From UPSC perspective, the following things are important :
Prelims level : Article 39A
Mains level : Paper 2- Debate on death penalty
Last week, a little over 13 years after the blasts in 2008 (in July) in Ahmedabad, Gujarat, the designated court to conduct a speedy trial decided the fate of 78 of the accused people. Within a week, the court sentenced 38 of 49 people to death.
The debate on the death sentence
- The death sentence grants the state the monopoly of violence.
- This monopoly is justified by claiming that such a step prevents crime or that it is a measure of long-due justice.
- Use in ‘rarest of rare’ case: Fundamentally, ‘rarest of rare’ is a standard that allows a court of law to use public sentiment as a judicially reliable standard in handing out the death sentence.
- Proportionality test: India’s carceral criminal jurisprudence requires a court to calculate proportionality between crime and punishment.
- But a death sentence is a sentence that goes beyond the confines of these calculations to deprive a person of their life — committing an act whose central value itself is immeasurable.
- The impossibility of reform, the heinous nature of the crime, the shock to the public conscience, none of these things sufficiently justify the right of a fallible institution to take someone’s life.
- After the verdict is delivered in any criminal trial, lawyers make what are called ‘mitigating arguments’ — essentially to contextualise the convict as an individual and not as the accused.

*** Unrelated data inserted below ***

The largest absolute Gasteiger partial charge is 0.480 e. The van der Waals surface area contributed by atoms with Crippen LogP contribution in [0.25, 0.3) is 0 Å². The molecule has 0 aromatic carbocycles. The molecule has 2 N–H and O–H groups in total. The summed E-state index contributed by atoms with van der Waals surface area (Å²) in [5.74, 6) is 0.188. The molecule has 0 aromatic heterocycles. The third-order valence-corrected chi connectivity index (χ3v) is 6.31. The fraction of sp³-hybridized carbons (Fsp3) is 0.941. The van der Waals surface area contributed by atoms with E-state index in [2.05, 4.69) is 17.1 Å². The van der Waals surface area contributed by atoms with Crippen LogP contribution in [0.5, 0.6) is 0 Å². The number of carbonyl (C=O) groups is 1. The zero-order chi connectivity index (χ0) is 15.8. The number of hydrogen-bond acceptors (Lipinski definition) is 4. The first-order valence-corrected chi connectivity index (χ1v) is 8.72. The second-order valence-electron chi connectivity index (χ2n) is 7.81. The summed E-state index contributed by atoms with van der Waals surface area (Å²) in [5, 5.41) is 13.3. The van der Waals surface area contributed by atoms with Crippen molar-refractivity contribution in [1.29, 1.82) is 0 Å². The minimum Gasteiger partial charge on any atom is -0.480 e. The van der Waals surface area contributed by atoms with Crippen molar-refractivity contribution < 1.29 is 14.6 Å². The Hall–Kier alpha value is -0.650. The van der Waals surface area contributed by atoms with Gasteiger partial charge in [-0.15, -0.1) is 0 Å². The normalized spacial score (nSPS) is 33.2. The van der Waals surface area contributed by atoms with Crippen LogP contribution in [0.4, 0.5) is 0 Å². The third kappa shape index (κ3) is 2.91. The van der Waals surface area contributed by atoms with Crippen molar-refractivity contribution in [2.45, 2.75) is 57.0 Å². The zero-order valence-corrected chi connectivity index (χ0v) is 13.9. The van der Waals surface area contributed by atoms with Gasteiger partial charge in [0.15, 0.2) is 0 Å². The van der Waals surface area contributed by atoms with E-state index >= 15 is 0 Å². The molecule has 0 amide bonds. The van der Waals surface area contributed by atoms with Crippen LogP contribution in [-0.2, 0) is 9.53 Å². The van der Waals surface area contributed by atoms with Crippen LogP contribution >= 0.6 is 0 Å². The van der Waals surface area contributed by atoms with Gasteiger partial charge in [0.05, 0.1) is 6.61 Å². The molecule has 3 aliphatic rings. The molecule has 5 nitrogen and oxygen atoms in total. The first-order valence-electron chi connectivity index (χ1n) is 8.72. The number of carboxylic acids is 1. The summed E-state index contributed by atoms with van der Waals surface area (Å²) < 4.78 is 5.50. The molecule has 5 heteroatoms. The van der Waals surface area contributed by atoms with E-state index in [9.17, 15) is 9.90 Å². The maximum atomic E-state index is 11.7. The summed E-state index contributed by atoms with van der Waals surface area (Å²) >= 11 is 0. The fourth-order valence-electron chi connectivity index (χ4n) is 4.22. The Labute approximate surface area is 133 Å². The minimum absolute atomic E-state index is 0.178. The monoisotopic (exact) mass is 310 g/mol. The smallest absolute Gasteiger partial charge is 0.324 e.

- Unlike other trial stages where a court adjudicates between competing legal identities of an accused, the complainant, etc., in mitigation, the court hears evidence of a person’s humanity.
- Hearing mitigating circumstances requires — however temporarily — for the trappings of distance and formality to be stripped away so that a court may see a person instead of a convict.
The issue in the above case
- In this case, first, the court orally convicted ‘en masse’ several of the accused instead of declaring the charges proved against them separately.
- The prosecution argued that the defendants should argue for mitigation before it would even disclose which convicts it intended to seek the death sentence.
- The role attributed to each of the accused was different.
- By equating them for mitigation purposes (individual circumstances were unaccounted for and context and circumstances were considered to be the same) and handing down a mass death sentence, the court has only opened the door for greater misuse of a questionable power to end a life without any oversight.
A permanent sentence requires us to assume that our institutions are infallible and user-proof. To cast this as a simple ‘penalty’ ignores what it truly does — and did in this case; it negates the individual for the final time.